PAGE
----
Knights Errant, and the de la Mazza Method

In chess there are two styles-good, that is: leading to a win, and bad, that is: leading to a loss. In every position a possible combination is concealed and every combination arises from the position. If after the opponent’s move a so-called positional player is not capable of calculating a possible winning combination 5-6 moves ahead, then he is not a positional player but simply a patzer... Mikhail Chigorin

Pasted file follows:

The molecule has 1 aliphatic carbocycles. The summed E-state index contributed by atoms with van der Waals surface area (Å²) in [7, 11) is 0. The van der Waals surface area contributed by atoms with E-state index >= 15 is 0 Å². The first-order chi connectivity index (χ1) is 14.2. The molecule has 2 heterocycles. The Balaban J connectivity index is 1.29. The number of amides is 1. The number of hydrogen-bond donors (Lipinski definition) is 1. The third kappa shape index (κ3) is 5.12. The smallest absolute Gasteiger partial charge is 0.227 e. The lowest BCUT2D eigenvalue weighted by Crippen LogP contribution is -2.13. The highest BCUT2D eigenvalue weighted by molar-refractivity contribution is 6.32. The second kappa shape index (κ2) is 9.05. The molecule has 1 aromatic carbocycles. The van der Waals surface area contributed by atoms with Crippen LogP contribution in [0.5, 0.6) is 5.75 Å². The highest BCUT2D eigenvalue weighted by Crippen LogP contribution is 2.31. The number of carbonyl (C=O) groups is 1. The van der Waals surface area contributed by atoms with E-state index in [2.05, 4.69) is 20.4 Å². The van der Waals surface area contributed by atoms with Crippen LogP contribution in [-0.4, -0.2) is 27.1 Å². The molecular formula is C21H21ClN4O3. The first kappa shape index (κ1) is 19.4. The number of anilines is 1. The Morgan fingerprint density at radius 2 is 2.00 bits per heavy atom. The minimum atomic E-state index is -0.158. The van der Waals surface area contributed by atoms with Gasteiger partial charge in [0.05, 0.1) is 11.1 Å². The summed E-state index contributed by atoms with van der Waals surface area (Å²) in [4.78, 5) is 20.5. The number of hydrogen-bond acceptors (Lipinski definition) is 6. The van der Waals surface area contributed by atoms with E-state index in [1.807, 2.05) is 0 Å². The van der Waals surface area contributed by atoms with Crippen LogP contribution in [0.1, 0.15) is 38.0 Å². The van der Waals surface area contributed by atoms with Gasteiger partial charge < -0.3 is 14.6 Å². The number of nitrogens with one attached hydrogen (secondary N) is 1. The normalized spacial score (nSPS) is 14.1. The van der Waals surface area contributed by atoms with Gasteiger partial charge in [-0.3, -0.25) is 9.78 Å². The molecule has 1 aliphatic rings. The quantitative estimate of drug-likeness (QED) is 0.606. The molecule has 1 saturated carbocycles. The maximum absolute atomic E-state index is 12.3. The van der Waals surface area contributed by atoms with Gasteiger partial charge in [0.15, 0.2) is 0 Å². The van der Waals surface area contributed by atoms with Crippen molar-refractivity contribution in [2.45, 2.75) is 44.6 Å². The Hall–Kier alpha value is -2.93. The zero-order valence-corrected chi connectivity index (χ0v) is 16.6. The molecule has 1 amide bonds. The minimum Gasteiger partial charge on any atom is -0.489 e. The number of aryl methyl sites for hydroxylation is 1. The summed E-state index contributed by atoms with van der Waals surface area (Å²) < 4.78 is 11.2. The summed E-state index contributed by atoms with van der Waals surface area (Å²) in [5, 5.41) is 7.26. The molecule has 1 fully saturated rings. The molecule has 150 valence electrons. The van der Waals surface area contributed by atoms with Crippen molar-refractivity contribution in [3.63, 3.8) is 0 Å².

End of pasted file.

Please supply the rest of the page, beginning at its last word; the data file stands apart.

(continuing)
Anyone who has ever spent any time in the chess blogosphere is familiar with the knights errant. The Knights Errant were (are?) a group of chess players who dedicated themselves to the so-called “circles,” and followed the Michael de la Mazza method of improvement. While de la Mazza’s book is not worth buying, (Jerry Silman pans it here,) it is remarkable in that he takes the following piece of advice -study tactics- and stretches it to 126 pages. While I have read only negative things about de la Mazza’s book on the internet from respected sources, his method cannot be discounted, since it basically emphasizes the importance of tactics. The idea is to start with 1000 problems, and complete them 7 times, faster and faster each time until on the 7th time you basically have them committed to memory and can complete all 1000 problems in a single day. And so, I am undertaking this challenge, in fact I plan on doing it multiple times with different sets of problems. I have attempted this before in the past- but this time I mean it. I’m hoping that my writing a blog post about it will commit me to carrying out the process. I will occasionally give you updates on my progress, and most importantly comment on whether I think the method is worthwhile. I have to say, 7 times seems a bit absurd with a single set of problems, but if that’s what it takes then I am going to give it a shot.